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Species Pterophylla camellifolia - Common True Katydid

True Katydid - Pterophylla camellifolia - male I can't believe she squeezed into those! - Pterophylla camellifolia nice female true katydid - Pterophylla camellifolia - female larger grasshopper perhaps? - Pterophylla camellifolia - female Leaf Bug - Pterophylla camellifolia - male bright green grasshopper - Pterophylla camellifolia What kind of Katydid is this? - Pterophylla camellifolia - male Insect in South carolina - Pterophylla camellifolia - female
Classification
Kingdom Animalia (Animals)
Phylum Arthropoda (Arthropods)
Subphylum Hexapoda (Hexapods)
Class Insecta (Insects)
Order Orthoptera (Grasshoppers, Crickets, Katydids)
Suborder Ensifera (Long-horned Orthoptera)
Infraorder Tettigoniidea (Katydids, Camel Crickets, and relatives)
Family Tettigoniidae (Katydids)
Subfamily Pseudophyllinae (True Katydids)
Genus Pterophylla
Species camellifolia (Common True Katydid)
Other Common Names
Northern Katydid, Rough-winged Katydid, True Katydid
Synonyms and other taxonomic changes
Pterophylla camellifolia (Fabricius)
Orig. Comb: Locusta camellifolia Fabricius 1775
Explanation of Names
Species name from Greek camelo camel, plus Latin folius (?) a leaf (1), referring to the shape of the wings, presumably--held over the back to form a camel-like hump(?).
Size
Circa 45-55 mm
Identification
Forewings form cup over abdomen, many conspicuous veins. Pronotum has two shallow grooves. Both sexes stridulate "katy-did, katy-didn't" at dusk into night. Song varies geographically.
Range
TX-FL-MA-ND - Map - SINA
Habitat
Deciduous forests--often heard, but seldom seen, since mostly lives in forest canopy.
Season
Midsummer to frost. July-October (Michigan), July-September, or November (North Carolina)
Food
Foliage of deciduous trees, and shrubs(?)
Life Cycle
Eggs are inserted into loose bark or young stems of trees and hatch in spring. One brood per year. Both sexes stridulate, males more loudly. Song varies geographically. Flightless, but may glide to lower branches of trees (2). Sometimes seen perched on shrubs. Does not come to lights frequently (pers. obs., P. Coin).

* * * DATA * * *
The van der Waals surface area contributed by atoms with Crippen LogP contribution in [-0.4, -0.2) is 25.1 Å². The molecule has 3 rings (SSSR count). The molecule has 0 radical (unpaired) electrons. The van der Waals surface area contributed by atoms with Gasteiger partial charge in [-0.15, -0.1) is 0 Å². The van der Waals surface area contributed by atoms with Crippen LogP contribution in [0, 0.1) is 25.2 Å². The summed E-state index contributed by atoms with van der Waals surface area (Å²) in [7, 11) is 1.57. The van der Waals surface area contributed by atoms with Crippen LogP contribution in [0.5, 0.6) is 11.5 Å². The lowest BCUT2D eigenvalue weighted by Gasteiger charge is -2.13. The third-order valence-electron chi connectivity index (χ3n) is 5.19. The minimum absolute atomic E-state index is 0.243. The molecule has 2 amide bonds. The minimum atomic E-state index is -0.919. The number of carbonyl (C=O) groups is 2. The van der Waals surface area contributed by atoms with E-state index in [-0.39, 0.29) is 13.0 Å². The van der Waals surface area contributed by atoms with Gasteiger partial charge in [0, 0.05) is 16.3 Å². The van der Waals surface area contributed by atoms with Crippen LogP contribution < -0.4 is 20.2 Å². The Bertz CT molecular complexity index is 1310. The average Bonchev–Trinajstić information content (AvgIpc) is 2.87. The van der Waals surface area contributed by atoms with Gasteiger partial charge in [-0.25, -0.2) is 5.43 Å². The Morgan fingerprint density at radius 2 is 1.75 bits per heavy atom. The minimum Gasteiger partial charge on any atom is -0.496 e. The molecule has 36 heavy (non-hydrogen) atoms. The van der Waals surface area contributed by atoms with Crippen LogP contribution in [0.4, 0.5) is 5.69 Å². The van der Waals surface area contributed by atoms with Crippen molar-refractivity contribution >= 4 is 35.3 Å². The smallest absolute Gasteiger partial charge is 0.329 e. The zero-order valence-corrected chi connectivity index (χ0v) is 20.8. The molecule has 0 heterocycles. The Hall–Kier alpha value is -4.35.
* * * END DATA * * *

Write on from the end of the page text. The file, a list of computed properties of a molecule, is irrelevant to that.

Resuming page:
Remarks
One of the few North American insects, perhaps, memorialized in verse. Below is an excerpt from Oliver Wendell Holmes, Sr.'s poem, To an Insect (1831), full text available from Project Gutenberg:

I LOVE to hear thine earnest voice,
Wherever thou art hid,
Thou testy little dogmatist,
Thou pretty Katydid
....
See Also
Microcentrum - Angle-wing Katydids
Amblycorypha - Round-headed Katydids
Print References
Arnett, p. 161, fig. 11.15 (3)
Bland, p. 168 (2)
Borror and White, pp. 80-81 (4)
Borror, entries for camelo, folius (1)
Brimley, p. 19 (5)
Cranshaw, pp. 58-59 (6)
Elliott and Hershberger, pp. 134-137 (7)
Helfer, p. 264, fig. 405 (8)
Milne, p. 435, fig. 288 (9)
Swan and Papp, p. 74, fig. 38A (10)
Works Cited
1.Dictionary of Word Roots and Combining Forms
Donald J. Borror. 1960. Mayfield Publishing Company.
2.Orthoptera of Michigan
Roger Bland. 2003. Michigan State University Exttension.
3.American Insects: A Handbook of the Insects of America North of Mexico
Ross H. Arnett. 2000. CRC Press.
4.A Field Guide to Insects
Richard E. White, Donald J. Borror, Roger Tory Peterson. 1998. Houghton Mifflin Co.
5.Insects of North Carolina
C.S. Brimley. 1938. North Carolina Department of Agriculture.
6.Garden Insects of North America : The Ultimate Guide to Backyard Bugs (Princeton Field Guides)
Whitney Cranshaw. 2004. Princeton University Press.
7.The Songs of Insects
Lang Elliott, Wil Hershberger. 2007. Houghton Mifflin.
8.How to Know the Grasshoppers, Cockroaches, and Their Allies
Jacques R. Helfer. 1962. Wm. C. Brown Company.
9.National Audubon Society Field Guide to Insects and Spiders
Lorus and Margery Milne. 1980. Knopf.
10.The Common Insects of North America
Lester A. Swan, Charles S. Papp. 1972. Harper & Row.